On a day when his side scored five goals, Kyle will probably have been disappointed not to get on the scoresheet but he, too, played his part by putting in a shift that could just as easily have made him a man of the match contender. In fact, that applied to everyone except Marian Kello and that's only because the Slovakian hardly had anything to do on this occasion.

Yes, of course, that was partly down to Aberdeen being totally inept but don't for one minute let that take anything away from Hearts, who in less than a year have been transformed from a bunch of players who took the park appearing as a team in all but name but are now playing and fighting as one and, what's more, enjoying themselves, too.

"There wasn't a single player who let us down or wasn't as good as anyone else - everybody played their part and when that's the case the job is easy," admitted Jefferies after his side's latest victory.

"It is right that certain players are getting the plaudits because they were outstanding, providing the cutting edge and scoring the goals.

"But what epitomised Hearts in this game is when we didn't have the ball and I thought Adrian Mrowiec set the tone. He does what he is good at and deserved to be praised along with so many others.

"Stephen Elliott also put in a great shift in a position he'd probably prefer not to be playing in and, as a goalscorer, it was great to see him get a goal as that will help keep his confidence up."

Hearts headed into this game full of confidence yet knew it could prove as slippy a proposition as some of the streets around Tynecastle, an enforced two-week break due to the weather raising a question mark over whether or not they'd be able to keep their run going and a change of manager also being expected to make Aberdeen tougher nuts to crack than they have been of late.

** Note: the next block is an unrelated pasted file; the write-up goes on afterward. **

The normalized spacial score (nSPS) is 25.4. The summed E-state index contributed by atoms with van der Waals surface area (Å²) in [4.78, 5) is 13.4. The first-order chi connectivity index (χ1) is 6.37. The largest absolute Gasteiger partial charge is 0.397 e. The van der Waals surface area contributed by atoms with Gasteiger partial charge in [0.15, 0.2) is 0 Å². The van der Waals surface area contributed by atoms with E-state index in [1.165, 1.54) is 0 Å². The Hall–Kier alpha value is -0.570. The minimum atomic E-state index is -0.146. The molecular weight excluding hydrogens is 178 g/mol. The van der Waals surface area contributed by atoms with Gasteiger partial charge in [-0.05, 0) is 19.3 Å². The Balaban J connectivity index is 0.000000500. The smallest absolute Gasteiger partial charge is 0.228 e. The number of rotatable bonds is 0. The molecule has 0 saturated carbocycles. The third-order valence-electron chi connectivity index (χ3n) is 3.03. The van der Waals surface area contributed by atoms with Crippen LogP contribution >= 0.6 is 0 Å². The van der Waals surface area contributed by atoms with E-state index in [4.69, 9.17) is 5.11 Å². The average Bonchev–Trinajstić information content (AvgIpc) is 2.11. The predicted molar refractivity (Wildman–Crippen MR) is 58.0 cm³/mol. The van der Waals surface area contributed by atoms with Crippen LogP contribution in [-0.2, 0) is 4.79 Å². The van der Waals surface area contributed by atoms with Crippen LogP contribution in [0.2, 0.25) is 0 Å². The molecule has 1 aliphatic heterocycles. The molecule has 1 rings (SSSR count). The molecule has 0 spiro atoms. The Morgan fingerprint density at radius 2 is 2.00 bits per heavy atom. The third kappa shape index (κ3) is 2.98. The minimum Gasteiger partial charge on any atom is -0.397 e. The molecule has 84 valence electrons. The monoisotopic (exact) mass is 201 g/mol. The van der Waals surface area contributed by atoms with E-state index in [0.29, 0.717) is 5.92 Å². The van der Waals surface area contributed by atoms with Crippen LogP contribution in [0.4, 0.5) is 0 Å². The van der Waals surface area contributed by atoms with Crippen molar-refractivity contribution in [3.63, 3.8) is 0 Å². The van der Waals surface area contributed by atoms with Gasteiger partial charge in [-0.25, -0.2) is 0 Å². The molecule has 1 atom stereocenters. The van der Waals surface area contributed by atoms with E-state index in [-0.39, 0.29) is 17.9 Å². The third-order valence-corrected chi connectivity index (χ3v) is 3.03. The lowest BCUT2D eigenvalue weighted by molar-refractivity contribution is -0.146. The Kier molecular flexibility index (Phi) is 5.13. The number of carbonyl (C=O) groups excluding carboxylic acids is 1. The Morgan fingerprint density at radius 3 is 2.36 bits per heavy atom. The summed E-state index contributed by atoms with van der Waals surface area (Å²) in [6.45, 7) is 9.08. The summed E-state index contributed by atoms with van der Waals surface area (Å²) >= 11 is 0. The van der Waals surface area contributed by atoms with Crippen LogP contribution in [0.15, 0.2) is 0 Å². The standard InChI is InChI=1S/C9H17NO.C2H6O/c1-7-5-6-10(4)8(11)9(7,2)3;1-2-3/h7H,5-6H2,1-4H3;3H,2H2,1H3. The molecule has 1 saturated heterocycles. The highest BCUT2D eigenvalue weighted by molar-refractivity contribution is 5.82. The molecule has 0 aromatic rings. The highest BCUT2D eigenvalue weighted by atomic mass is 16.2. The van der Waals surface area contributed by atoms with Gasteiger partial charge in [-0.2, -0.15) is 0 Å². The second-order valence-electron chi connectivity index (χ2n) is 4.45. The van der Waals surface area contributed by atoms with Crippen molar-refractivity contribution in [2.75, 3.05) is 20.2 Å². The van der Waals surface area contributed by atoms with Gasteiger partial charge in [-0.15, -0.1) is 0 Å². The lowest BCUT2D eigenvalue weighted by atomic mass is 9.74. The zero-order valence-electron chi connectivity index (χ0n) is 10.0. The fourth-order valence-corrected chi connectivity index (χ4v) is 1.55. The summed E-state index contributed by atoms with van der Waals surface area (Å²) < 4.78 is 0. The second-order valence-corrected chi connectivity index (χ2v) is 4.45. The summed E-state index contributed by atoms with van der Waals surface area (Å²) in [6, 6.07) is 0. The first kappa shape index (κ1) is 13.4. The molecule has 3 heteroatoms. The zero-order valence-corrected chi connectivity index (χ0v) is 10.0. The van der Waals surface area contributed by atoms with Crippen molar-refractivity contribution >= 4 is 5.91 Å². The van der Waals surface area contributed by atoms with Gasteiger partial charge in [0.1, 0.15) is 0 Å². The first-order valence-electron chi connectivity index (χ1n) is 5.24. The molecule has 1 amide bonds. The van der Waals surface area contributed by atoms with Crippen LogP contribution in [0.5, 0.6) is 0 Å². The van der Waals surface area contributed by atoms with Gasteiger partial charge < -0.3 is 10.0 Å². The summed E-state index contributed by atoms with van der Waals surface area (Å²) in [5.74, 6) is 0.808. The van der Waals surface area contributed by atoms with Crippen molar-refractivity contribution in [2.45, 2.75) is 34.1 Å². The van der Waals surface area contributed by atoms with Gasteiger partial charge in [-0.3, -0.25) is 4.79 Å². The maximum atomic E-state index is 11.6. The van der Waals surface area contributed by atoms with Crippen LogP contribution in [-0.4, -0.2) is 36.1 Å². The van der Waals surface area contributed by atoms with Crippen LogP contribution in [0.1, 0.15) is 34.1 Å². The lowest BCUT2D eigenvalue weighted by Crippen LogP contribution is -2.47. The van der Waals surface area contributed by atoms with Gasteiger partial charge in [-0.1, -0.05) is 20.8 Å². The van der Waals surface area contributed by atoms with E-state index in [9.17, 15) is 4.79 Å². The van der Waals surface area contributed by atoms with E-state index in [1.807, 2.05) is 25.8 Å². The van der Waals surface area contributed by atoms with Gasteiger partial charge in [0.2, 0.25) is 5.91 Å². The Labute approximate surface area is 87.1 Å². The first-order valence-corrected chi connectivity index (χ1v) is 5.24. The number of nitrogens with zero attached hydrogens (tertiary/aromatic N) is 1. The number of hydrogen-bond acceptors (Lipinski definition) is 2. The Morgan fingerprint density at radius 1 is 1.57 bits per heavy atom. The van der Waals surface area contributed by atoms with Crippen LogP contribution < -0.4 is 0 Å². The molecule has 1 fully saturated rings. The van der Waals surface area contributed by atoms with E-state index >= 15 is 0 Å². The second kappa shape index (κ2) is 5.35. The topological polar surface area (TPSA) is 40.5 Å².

Both of those questions were answered within the opening ten minutes, Templeton opening the scoring from down on his backside in the six-yard box with a shot that was definitely over the line when it hit Chris Maguire and then turning provider with a run and cross that was finished with aplomb by Skacel.

In truth, that was game over, the only real surprise being that it took Hearts until six minutes into the second-half to add a third through Elliot before Skacel - boy, does he love that adulation from the stands - got in on the act again and substitute Arvydas Novikovas rounded off the scoring with a peach of a strike after cutting in from the left flank.

"I said to these players that ten days ago this game might have been a banker but circumstances had changed," added Jefferies.

"One of those was the change of a manager at Aberdeen and, though we said to the players that didn't make them (the visitors] a better team, it did mean their application and effort would probably be better.

"I heard Paul (Hartley] saying as they went out before the game that Aberdeen's season started here and he's right.

What they did not bank on was that they ran into a Hearts side who were well aware of what to expect and they carried that on to the pitch.

"I said if we matched their application and attitude, it would be down to ability and we feel we had more of that.

"We did all the right things to stop them getting going and, at the end of the day, I thought we could have had one or two more."

This win saw Hearts close the gap on second-placed Celtic to six points, raising hope that the Old Firm may not enjoy the two-horse race for the title that looked on the cards at the end of the first quarter of the campaign.

Taken from the Scotsman